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Understanding workplace processes and factors that determine exposures to engineered nanomaterials.
Woskie SR; Bello D; Virji MA; Stefaniak AB
Int J Occup Environ Health 2010 Oct-Dec; 16(4):365-377
There is a critical need to understand the factors that influence engineered nanomaterial (ENM) exposures in the workplace. Such an understanding would aid in: identifying and prioritizing control measures; targeting future exposure measurements; and predicting worker exposures for work scenarios. This information could also be used in epidemiological studies. We propose a multitiered model in which information on exposure factors can be obtained at the macrolevel (examining differences in exposures between different ENM sectors or product types); the midlevel (examining differences in exposures between workplaces within the same ENM sector or product type); and the microlevel (examining differences in exposure between tasks or between ENM types during the same task). Further, within the microlevel, potential exposure factors are defined by a source-receptor model. We recommend that auxiliary data be collected systematically, along with exposure measurements, to enable analysis of exposure factors as well as the pooling of data across studies.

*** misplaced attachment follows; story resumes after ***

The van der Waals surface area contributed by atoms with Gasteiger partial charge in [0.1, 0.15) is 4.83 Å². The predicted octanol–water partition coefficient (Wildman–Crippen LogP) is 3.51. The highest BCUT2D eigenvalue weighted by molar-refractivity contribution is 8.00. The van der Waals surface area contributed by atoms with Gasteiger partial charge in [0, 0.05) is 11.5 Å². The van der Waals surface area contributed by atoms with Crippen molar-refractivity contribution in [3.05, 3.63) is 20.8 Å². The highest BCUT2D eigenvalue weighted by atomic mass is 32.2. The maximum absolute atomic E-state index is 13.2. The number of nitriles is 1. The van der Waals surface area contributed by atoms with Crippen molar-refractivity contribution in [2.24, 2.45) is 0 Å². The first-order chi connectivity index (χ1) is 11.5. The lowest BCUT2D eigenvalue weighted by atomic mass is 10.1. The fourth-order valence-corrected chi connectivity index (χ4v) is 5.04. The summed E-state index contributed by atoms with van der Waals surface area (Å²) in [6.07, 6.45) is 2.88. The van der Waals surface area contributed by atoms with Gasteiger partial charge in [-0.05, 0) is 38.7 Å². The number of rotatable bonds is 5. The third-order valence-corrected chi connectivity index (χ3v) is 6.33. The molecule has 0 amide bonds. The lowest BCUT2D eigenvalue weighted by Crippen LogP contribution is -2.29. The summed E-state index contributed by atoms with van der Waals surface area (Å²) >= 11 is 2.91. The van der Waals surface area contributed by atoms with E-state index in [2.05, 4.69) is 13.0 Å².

Nanotechnology; Risk-analysis; Risk-factors; Hazardous-materials; Toxic-materials; Exposure-assessment; Occupational-exposure; Worker-health; Epidemiology; Task-performance; Surveillance-programs; Information-systems
Susan R. Woskie, University of Massachusetts Lowell, Department of Work Environment, Lowell, MA 01854 USA
Issue of Publication
International Journal of Occupational and Environmental Health
Page last reviewed: May 5, 2020
Content source: National Institute for Occupational Safety and Health Education and Information Division